Into the Closet

Photo copyrighted: Rochelle Wisoff Fields

Photo copyrighted: Rochelle Wisoff Fields

Peter please take the axe,  then go down to the cellar and fetch some firewood back. But mum Rawhide is on the TV. Can’t it wait. No, your father will be back soon, and it would be good to have the fire lit in the front room.

Down four flights of stairs, muttering went the boy, then into the Victorian panelled cellar, where the axe swings with gusto into the panelling. Multiple coloured stars explode around the boy, before darkness descended upon him. The fireman’s axe had cut through a wood panel and the electric supply to the fire station.


In this story the boy was locked in a cupboard for safe keeping until his father calmed down, for the fire station and its phone links were put out of action. That day the boys father was in charge of managing the county’s fire services.

This Post Has 34 Comments

  1. rochellewisoff

    Dear Michael,

    Even with the footnote, I’m feeling a bit lost. Doesn’t sound like a great home life for the poor boy.



    1. Michael Humphris

      I can understand that Rochelle. My muse is taking me on some tangled routes at present. This story is somewhat historical and factual, however the boy did have a happy homelife. Sorry that the link to the closet is rather tenuous. The building in which the fire station is situated was built in the early Georgian period, this boy and his family live on the top floor. Fortunately for the boy the axe was heavily insulated, sometime prior to this period, firemen could die if their uninsulated axes cut into a mains electric supply.

  2. Iain Kelly

    I have to confess to being slightly unsure too, although it certainly sounds painful for him.

    1. Michael Humphris

      Hi Iain, sorry my writing is quite tangled at present. Although the axe was insulated, the boy received quite a shock. His mother put him in the cupboard whilst she calmed his father down. The story is set in the late 1950s

  3. neilmacdon

    Once I worked out that they must be living in the firestation it all made sense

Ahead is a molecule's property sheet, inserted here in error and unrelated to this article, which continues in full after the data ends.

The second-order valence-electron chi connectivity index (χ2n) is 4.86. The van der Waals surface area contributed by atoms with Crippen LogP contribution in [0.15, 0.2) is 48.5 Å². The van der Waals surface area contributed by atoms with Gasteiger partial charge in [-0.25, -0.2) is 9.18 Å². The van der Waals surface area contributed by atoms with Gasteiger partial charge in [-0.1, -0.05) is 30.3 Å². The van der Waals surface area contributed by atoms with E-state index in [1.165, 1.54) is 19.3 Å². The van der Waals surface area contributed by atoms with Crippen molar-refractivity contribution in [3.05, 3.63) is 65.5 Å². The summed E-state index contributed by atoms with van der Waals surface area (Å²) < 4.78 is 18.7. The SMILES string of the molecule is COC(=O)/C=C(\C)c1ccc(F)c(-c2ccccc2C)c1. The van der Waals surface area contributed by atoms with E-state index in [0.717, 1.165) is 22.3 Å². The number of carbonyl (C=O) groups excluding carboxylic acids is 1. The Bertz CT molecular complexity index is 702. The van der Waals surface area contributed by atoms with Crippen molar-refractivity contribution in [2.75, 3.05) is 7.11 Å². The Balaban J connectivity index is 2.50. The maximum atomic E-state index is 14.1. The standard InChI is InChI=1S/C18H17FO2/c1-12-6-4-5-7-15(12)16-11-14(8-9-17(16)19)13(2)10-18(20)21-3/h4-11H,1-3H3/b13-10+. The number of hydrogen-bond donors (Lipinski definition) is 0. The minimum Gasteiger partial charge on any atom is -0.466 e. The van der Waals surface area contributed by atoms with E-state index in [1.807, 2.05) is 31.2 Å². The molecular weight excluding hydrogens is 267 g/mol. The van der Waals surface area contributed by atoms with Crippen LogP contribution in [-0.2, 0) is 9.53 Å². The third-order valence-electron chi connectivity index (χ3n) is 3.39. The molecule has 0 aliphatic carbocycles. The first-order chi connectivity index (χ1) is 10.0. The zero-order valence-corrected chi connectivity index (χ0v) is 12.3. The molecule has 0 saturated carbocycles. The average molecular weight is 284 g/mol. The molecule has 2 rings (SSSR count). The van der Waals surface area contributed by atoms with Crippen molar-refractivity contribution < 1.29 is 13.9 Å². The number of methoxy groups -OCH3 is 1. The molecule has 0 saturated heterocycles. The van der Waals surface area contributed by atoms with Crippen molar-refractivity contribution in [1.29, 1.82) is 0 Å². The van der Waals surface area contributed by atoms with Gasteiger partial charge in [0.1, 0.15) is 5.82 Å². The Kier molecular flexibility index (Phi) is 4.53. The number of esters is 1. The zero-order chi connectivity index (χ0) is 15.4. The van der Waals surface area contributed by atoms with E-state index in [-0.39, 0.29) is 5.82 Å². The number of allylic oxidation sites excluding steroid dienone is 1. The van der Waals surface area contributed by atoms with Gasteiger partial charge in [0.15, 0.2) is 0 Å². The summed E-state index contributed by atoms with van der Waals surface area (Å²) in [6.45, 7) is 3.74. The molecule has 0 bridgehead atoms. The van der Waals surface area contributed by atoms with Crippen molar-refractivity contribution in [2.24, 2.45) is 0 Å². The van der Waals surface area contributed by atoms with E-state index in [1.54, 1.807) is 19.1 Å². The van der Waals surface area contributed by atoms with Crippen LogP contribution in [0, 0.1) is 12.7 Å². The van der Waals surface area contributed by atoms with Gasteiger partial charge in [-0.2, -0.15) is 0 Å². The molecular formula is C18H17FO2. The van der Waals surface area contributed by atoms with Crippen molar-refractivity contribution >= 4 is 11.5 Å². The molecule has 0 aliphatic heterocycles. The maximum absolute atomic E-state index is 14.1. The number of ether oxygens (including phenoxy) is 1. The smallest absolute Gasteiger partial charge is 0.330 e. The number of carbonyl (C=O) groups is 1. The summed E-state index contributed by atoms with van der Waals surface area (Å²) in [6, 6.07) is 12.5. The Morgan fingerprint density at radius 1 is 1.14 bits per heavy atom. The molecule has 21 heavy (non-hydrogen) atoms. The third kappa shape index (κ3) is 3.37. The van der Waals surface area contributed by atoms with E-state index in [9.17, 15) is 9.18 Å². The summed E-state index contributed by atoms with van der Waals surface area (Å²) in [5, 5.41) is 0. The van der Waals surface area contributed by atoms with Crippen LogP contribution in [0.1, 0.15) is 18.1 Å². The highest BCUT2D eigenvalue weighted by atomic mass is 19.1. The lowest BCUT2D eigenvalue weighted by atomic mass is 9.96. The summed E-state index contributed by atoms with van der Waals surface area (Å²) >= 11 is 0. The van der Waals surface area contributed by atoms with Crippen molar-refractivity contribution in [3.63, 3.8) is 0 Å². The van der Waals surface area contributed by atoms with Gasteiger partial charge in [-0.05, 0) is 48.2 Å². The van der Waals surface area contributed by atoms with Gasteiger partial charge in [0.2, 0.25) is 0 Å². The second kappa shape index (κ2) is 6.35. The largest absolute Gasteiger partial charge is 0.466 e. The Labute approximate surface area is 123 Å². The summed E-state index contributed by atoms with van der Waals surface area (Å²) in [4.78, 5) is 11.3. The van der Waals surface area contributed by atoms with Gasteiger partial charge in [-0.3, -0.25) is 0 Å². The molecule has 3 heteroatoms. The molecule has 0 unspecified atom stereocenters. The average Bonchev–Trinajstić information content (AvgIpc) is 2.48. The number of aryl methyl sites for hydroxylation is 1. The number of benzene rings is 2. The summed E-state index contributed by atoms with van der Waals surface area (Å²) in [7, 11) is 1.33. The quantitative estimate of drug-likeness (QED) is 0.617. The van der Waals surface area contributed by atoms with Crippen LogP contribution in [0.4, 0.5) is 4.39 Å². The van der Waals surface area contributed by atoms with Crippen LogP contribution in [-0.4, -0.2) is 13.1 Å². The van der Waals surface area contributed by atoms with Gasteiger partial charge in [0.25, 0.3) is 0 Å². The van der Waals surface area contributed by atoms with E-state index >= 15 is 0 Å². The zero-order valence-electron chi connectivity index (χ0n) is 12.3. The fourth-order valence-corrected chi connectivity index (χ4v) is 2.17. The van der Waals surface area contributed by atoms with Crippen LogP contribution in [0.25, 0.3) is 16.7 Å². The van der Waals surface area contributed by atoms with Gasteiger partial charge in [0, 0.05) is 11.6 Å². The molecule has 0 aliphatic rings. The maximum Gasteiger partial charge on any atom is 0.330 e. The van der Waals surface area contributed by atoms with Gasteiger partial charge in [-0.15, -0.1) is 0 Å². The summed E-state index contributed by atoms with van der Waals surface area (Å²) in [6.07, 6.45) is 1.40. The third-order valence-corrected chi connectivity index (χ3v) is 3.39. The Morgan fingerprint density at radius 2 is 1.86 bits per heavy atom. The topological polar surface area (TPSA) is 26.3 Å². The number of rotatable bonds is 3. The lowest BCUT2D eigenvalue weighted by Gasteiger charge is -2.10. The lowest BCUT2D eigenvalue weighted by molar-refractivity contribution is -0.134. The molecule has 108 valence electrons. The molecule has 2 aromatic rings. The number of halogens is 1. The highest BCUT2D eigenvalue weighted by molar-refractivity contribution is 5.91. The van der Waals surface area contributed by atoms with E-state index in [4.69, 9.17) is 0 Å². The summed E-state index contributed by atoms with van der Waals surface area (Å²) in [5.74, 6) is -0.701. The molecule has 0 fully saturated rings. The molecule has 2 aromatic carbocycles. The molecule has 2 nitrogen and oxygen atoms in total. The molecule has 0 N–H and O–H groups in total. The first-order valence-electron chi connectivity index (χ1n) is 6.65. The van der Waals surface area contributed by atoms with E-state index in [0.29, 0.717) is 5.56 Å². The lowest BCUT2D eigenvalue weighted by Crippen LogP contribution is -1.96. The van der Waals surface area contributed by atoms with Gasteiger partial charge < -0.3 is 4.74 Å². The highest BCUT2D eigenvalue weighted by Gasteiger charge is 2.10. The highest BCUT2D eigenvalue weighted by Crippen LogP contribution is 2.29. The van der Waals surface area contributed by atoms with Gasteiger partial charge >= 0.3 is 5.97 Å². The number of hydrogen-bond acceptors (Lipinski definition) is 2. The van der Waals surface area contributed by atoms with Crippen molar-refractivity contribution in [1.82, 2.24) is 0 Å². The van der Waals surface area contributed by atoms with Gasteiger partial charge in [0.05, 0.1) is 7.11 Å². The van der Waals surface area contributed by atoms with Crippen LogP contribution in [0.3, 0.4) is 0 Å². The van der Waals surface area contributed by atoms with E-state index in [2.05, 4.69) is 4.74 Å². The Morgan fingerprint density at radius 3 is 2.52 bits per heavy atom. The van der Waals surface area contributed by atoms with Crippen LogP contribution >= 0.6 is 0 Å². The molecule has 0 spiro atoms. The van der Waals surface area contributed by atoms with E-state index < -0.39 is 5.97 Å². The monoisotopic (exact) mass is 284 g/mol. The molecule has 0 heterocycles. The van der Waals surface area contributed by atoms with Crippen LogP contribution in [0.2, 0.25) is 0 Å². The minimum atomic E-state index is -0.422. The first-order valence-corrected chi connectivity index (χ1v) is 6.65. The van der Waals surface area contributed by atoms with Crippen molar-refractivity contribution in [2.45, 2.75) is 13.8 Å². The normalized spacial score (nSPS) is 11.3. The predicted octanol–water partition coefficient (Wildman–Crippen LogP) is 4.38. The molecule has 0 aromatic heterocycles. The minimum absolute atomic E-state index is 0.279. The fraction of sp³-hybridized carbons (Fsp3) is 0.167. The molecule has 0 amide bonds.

1. Michael Humphris

      Sorry Neil, I was to close to the story.

  4. pennygadd51

    This reads like a true story. That was one lucky lad!

    1. Michael Humphris

      You could be on to something there. Thank you for commenting Penny

  5. James

    If “Rawhide” was on TV, this must have happened a long time ago.

    1. Michael Humphris

      Definately some time back. Thank you James for commenting.

  6. Björn Rudberg (brudberg)

    I can see the truth, a strange happening… poor boy.

    1. Michael Humphris

      The margins of survival in life can be slim, the boy was alright.

  7. Sandra

    I see it now, I just hadn’t understood they lived at the fire station. Poor family.

    1. Michael Humphris

      Thank you Sandra, living above a fire station can be exciting.

  8. Liz Young

    It’s a bit convoluted. I hope the boy was eventually forgiven.

    1. Michael Humphris

      Thank you Liz, I agree this story did not work as well as intended. The boy was forgiven very quickly.

  9. Dale

    Reading the comments helped. Sad story.

    1. Michael Humphris

      Thank you Dale, I will try and learn from this story, which did not read/work as I intended.

  10. yarnspinnerr

    Truth is stranger than fiction.

    1. Michael Humphris

      At time that is so true. Thank you Yarnspinnerr, I will try and learn from this story, which did not read/work as I intended.

  11. granonine

    Your explanations cleared this up for me–poor kid. Got more than he bargained for.

    1. Michael Humphris

      Thank you granonine, I will try and learn from this story, which did not read/work as I intended.

  12. Sarah Ann

    This has such strong imagery and emotion in it. I hope the boy wasn’t too scarred by the stars and blackness

    1. Michael Humphris

      Briefly at the time I was, Thank you Sarah.

  13. subroto

    Lucky boy, could have taken a turn for the worst. Is this autobiographical Mike? Did you do this 😉

    1. Michael Humphris

      Thank you Subroto, you caught me out, it could be exciting living above a fire station.

  14. Susie Clevenger (@wingsobutterfly)

    Poor boy…I bet it is something he never forgot.

    1. Michael Humphris

      That’s true, thank you Susie

  15. Dawn M. Miller

    I’m sorry Michael, this story is confusing. It could do with an edit or two, maybe.
    Some punctuation like quote marks, paragraph separation, etc.

    I appreciate the effort you take to let the story tell itself but, and no offense here, this feels like more of a free write than an exercise in flash fiction.

    Remember the guidelines: 100 words, a beginning, middle, and an end.
    I hope you will try again. I do believe you have a story here.

    1. Michael Humphris

      You are right Dawn. I do sometimes let my writing rip. It was a bad week in many ways. So responding to several prompts was one of my ways of coping with other difficulties.

      1. Dawn M. Miller

        Well writing does help, I think. I hope your week this one is better!

        1. Michael Humphris

          Thank you Dawn,

  16. patriciaruthsusan

    I also had a little difficulty figuring out the story at first, but the explanation helped. Good descriptions, Michael. 🙂 — Suzanne

    1. Michael Humphris

      Thank you Suzanne, in part I was to close to the story. I sometimes need to give myself more time. It was good to get feedback

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